Smoothies in a storm

Young people go on a food rescue mission in Tottenham

By Poppy Flint and Mickey Reedy

Respect them smoothies


On a cold day in February young people from the borough took their first steps towards enterprising careers in food rescue. Six young adults from Project 2020 took up the challenge of serving smoothies in the snow at Tottenham Green Market on Sunday 11th February.

This marked the culmination of an Edible Enterprise programme hosted by Project 2020, in partnership with This is Rubbish (TiR), which works to reduce industry and supply chain food waste in the UK. Project 2020 exists to help local people who are currently unemployed, or not in education, gain the necessary skills and confidence to find training and job opportunities.

Fruit was rescued from local wholesale markets and donated by Sainsbury’s, instead of being thrown away, and was converted into delicious, nutritious smoothies.

I liked helping each other and the community

Tropical flavours were on the menu as hail fell from the sky, but market goers were undeterred and dozens of low-cost drinks were sold. The young people showed remarkable resilience and gained an opportunity to put their learning about food enterprise and the environment into practise.

One of the aspiring entrepreneurs who took part in the food waste challenge as part of Project 2020 told us: “I liked helping each other and the community.”

Tottenham Green Market promotes community by celebrating street food, crafts & vintage from the local area and beyond, each Sunday. The young people were granted a free pitch to trial their enterprise. Some said it was their favourite part of the programme and all of them learnt valuable skills.

Each year about one third of all food produced globally is wasted, translating to 1.3 billion tonnes. About half of this food never reaches the consumer. Many crops are left unharvested because they are too wonky or the wrong size. Research has shown that a leading supermarket threw away about 70% of bagged salads in 2016 and nearly half of all bakery items in previous years. These are shocking figures, but we know the young people of Tottenham will be doing their bit to reduce waste.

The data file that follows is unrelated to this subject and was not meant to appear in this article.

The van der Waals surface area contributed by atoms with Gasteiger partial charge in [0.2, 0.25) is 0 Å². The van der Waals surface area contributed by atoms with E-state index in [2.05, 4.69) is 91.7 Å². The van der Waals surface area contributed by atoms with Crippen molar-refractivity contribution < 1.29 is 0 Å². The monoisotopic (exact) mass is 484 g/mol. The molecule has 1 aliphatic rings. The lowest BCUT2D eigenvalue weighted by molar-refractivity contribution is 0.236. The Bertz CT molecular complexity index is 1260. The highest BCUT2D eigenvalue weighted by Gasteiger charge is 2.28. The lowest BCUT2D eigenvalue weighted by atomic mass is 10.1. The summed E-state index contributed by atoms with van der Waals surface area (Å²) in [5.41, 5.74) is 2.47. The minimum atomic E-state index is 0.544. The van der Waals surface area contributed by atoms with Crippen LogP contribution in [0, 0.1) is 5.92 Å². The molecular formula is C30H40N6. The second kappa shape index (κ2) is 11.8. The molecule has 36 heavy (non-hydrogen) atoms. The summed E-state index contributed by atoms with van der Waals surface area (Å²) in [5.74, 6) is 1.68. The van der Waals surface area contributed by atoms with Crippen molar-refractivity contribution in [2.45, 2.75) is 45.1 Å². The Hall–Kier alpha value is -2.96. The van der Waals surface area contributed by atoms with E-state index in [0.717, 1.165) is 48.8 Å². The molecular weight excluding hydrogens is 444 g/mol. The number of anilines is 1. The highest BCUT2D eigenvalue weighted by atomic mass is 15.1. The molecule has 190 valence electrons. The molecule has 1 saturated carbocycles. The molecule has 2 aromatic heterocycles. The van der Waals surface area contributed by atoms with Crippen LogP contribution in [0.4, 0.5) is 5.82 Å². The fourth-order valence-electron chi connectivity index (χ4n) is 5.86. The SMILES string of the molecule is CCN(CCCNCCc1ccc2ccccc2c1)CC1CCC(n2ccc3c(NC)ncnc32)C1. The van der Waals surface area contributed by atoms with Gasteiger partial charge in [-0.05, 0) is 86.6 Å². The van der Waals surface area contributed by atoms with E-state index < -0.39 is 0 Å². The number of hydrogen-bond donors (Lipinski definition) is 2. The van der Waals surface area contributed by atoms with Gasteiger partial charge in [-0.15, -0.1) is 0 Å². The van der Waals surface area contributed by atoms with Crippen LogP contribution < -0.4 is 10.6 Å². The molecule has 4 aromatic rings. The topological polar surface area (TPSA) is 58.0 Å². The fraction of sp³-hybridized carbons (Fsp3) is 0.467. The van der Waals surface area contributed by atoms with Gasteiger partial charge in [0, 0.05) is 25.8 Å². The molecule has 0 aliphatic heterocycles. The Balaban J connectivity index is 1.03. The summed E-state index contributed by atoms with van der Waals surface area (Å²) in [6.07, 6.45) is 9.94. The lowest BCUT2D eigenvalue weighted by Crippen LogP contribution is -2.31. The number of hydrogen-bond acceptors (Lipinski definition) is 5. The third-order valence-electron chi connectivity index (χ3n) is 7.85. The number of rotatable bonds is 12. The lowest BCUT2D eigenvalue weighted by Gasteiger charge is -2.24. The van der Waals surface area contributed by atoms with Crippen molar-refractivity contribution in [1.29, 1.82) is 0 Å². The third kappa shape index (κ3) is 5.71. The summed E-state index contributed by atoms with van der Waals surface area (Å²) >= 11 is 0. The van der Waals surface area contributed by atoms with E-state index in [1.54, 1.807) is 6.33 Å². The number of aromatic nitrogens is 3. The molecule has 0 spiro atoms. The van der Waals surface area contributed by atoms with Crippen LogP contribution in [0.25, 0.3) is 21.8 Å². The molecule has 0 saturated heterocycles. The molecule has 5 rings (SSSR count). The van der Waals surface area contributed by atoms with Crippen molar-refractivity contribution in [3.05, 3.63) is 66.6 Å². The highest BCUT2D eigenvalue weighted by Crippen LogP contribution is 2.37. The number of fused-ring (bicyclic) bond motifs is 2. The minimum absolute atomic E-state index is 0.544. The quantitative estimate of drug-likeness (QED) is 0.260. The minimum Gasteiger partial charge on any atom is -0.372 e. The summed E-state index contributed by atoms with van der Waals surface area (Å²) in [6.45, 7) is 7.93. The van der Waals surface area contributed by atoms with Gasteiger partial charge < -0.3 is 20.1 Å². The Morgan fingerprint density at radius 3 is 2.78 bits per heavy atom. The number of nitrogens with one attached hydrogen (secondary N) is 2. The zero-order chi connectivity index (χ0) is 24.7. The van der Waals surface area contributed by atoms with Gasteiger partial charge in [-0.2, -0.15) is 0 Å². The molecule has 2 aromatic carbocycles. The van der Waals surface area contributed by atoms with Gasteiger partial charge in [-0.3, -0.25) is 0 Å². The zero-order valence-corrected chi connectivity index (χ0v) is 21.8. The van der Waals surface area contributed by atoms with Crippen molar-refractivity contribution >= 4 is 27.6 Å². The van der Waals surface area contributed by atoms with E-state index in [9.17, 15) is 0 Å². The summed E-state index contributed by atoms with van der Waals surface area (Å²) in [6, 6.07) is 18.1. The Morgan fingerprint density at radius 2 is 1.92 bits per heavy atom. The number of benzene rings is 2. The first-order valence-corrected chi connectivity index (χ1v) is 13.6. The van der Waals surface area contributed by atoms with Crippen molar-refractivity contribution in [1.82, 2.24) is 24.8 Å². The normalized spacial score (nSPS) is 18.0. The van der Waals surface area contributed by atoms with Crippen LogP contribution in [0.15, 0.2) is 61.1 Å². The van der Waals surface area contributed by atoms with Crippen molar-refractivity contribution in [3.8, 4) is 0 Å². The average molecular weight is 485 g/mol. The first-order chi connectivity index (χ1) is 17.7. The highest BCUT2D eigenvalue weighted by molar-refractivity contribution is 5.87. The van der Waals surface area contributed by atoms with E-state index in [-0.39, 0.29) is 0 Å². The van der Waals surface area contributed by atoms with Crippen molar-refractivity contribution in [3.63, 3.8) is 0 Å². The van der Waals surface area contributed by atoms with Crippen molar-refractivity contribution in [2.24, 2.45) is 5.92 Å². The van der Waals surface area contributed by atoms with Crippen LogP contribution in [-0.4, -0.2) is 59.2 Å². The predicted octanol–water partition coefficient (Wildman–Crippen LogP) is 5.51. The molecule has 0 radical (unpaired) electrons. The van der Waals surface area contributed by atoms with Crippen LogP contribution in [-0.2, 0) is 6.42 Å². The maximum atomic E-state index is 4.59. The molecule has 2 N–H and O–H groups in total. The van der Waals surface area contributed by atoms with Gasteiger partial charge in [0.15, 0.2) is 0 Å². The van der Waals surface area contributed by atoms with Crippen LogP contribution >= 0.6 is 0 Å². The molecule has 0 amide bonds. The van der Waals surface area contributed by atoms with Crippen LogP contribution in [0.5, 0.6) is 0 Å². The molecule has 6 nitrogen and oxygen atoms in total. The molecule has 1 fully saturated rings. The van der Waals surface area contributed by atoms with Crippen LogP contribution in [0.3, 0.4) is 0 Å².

Over the course of the Edible Enterprise programme, the young people met entrepreneurs who started businesses around food surplus, such as the founder of Dash Water, which uses wonky fruit and vegetables to flavour their drinks. They also learned about healthy eating and cooking with vegetables.

One participant claimed: “The best thing was learning to cook with more vegetables and less meat.”

This is Rubbish CIC was started in 2011 by volunteers who used theatre and feasting to raise awareness of food waste. In 2014, many of the original ideas were brought together to form the basis of Edible Education, a programme for young people promoting active citizenship. The education team delivered interactive school workshops, assemblies and after school clubs tailored for diverse groups. They are currently working with young people from refugee backgrounds through partnerships with charities.

This is Rubbish likes to save food with a smile – they bring their unique Cirque de Surplus acts and activities to public spaces to spread the message about food waste. Watch out for a three legged carrot race or a giant salad toss at an event near you this summer.

Alongside the youth work and public engagement, This is Rubbish has been campaigning for legislation to reduce food waste.

Mickey Reedy from the organisation, said: “If the UK sets binding targets for reduction then big businesses will be accountable for their practices and the responsibility won’t fall solely to the consumer.

“People are becoming aware of the vast amount of food which goes unharvested, unsold, or uneaten, and they want to see a change. Government policies to reduce food waste could make a real environmental and social difference.”

This is Rubbish’s ‘Stop the Rot’ campaign gathered nearly a quarter of a million signatures and the work continues.

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